XY Female Pregnancy

by M. Italiano

Copyright © 2002 Gendercare.com. All rights reserved.


We were taught in grade school that a person's sex is ultimately determined and defined by one's sex chromosomes. If you have an XX chromosome type, your "true sex", is female. If you have an XY chromosome type, your "true sex" is male.

Recent evidence, though, demonstrates that this is far from being the truth(1)

Althoug some people cite XY persons with androgen insensitivity syndrome, who are externally female and have female secondary sexual characteristics, to support a classification of some XY individuals as females,(2)

still, because they have testes and no uterus or tubes, others are not convinced that they should be classified as females, but still classify them as males (3),

or use the term male pseudohermaphrodite. The doing away with sex testing in the Olympics provides insight into the problems of defining sex on the basis of chromosomes.(4)

However, another syndrome, XY gonadal dysgenesis or the XY sex reversal syndrome(1) is convincing enough, to require that even some persons with a normal Y chromosome must be regarded as female.

Why? Because XY human females have been known to give birth.(5,6,7,8)

It is now known that it is not the Y chromosome per se that defines maleness, but it is a complex interaction with X and Y chromosomal genes and gene products with genes and gene products on non sex chromosomes, that defines maleness.(9,10)

In other words, it is XY, plus z(z being a variable of any number of additional circumstances).

A disturbance with any of these genes, or possibly environmental influences, may cause an XY person to become a female with a uterus and ONLY female anatomy, who is capable of giving birth. Although these females have ovarian tissue which degenerates prematurely(11),when they are provided with donor eggs, their giving birth to single pregnancies(5,8), twin pregnancies(6), and even more than one successive pregnancy(7), leaves us with a new indisputable fact: XY can sometimes equal female.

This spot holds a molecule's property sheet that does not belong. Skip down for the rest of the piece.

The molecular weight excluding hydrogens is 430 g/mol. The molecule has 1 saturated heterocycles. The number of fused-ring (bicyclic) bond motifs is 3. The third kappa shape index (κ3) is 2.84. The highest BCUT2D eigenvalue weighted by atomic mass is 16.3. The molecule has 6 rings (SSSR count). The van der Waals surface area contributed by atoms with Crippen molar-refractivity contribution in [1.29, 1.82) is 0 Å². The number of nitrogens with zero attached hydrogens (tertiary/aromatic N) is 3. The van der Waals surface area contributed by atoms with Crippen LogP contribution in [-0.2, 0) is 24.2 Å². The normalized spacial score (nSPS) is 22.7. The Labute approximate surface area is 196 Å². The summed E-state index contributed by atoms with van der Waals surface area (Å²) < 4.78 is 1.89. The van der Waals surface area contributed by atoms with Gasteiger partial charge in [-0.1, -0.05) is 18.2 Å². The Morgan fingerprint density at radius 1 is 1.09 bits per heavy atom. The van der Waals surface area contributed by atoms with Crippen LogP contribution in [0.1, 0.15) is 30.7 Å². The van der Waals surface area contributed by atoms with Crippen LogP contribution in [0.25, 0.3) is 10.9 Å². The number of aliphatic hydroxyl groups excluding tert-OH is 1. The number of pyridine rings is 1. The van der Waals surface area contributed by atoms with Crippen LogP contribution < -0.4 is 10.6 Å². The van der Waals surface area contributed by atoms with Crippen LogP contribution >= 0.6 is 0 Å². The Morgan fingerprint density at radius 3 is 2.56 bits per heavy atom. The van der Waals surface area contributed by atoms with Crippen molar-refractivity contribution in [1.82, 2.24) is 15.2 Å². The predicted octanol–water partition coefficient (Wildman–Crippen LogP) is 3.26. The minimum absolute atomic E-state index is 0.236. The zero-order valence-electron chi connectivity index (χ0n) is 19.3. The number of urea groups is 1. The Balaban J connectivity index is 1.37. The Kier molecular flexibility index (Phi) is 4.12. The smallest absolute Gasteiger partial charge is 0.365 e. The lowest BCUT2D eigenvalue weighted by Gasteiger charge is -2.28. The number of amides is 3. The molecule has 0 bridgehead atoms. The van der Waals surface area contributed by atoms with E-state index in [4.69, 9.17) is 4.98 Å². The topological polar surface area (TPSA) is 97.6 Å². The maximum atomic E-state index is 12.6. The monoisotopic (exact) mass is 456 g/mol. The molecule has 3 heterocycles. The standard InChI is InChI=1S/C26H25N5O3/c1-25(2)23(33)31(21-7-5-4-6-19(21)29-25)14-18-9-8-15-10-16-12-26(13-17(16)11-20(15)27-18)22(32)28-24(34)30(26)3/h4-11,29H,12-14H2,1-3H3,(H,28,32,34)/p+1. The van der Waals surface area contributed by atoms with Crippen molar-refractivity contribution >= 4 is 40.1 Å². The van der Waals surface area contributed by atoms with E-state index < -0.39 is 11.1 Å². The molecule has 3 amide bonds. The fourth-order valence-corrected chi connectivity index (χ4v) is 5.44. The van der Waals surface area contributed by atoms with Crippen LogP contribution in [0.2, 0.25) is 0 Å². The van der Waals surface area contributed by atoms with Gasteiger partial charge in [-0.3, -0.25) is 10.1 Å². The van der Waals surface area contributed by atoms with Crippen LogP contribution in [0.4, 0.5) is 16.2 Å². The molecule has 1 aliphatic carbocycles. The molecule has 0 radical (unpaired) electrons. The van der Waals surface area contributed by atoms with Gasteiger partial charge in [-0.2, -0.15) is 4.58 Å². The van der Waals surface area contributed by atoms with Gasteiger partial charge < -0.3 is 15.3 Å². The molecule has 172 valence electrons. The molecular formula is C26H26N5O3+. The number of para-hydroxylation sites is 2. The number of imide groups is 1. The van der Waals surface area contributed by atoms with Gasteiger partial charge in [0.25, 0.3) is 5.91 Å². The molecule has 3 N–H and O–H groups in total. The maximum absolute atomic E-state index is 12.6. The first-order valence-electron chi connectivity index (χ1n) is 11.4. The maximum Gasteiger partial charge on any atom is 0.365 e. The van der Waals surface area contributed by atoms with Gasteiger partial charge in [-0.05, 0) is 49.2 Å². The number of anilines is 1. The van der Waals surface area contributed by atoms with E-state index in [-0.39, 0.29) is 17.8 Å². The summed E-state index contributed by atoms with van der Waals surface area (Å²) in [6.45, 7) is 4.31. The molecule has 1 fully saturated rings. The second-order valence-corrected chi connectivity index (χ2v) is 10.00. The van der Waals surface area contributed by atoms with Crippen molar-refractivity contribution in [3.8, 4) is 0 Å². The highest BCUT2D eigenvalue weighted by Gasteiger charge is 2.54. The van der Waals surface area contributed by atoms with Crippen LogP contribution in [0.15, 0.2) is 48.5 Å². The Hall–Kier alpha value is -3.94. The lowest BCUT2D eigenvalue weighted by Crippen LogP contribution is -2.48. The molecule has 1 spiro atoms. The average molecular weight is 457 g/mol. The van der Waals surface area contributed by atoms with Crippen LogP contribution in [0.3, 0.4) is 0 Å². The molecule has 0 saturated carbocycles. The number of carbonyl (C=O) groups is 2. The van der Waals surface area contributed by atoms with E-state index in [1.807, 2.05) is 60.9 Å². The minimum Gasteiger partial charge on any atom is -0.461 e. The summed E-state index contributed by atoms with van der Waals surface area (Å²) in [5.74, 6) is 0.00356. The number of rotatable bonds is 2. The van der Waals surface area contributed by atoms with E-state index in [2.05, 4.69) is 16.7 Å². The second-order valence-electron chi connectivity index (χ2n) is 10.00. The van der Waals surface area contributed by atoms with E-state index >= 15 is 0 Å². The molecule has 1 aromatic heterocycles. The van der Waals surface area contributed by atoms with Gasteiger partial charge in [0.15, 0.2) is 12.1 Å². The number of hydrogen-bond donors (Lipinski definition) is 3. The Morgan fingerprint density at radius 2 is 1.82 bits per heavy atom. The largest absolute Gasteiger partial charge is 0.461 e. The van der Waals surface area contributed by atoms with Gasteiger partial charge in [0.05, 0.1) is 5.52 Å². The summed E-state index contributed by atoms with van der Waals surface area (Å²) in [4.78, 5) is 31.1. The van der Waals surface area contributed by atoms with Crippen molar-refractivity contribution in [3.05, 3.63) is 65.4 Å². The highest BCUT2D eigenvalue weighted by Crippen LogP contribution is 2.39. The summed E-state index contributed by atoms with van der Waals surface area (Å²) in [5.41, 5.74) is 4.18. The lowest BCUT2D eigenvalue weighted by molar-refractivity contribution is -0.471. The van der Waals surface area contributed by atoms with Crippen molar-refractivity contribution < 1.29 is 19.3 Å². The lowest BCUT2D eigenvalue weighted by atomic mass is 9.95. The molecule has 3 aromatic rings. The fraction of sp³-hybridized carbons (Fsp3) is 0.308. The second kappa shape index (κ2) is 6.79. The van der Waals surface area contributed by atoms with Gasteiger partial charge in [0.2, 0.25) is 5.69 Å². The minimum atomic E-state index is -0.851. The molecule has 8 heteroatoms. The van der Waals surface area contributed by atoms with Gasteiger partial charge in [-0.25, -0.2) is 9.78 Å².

1) Lopez-Lopez, M. (1998) Genetic heterogeneity and phenotypic variability in 46,XY sex reversal. (Article in Spanish). Rev. Invest. Clin., Mar-Apr;50(2):171-176.

2) Ahlquist, J.A.O. (1994) Gender Identity in Testicular Feminization. Response 1 Phenotypically, anatomically, legally, and socially female. Brit. Med. J., Apr; 308(16):1041-1042.

3) Greer, G. (1999) The Whole Woman. Doubleday Publications., U.K.

4) Stephenson, J. (1996) Female Olympians' sex tests outmoded. J. Amer. Med. Assoc., 276:177-178.

5) Frydman, R. et. al. (1988) Pregnancy in a 46 XY patient. Fertil. Steril., 50:813-814.

6) Sauer, M.V., et. al. (1989) Successful twin pregnancy after embryo donation to a patient with XY gonadal dysgenesis. Amer. J. Obstet. Gynecol., 161:380-381.

7) Kan, A.K.S., et. al. (1997) Two successful pregnancies in a 46, XY patient. Hum. Reprod.,12(7):1434-1435.

8) Selvaraj, K., et. al. (2002) Successful pregnancy in a patient with a 46, XY karyotype. Fertil. Steril., Aug.; 78(2):419-420.

9) Raymond, C.S., et. al. (1999) A region of human chromosome 9p required for testis development contains two genes related to known sexual regulators. Hum. Mol. Genet., June; 8(6):989-996.

10) Tommerup, N., et. al. (1993) Assignment of an autosomal sex reversal locus (SRA1) and campomelic dysplasia (CMPD1) to 17q24.3-q25.1. Nature Genetics, 4:170-174.

11) Cussen, L.J. & MacMahon (1979) Germ Cells and Ova in Dysgenetic Gonads of a 46-XY Female Dizygotic Twin. Amer. J. Dis. Child., April; 133:373-375.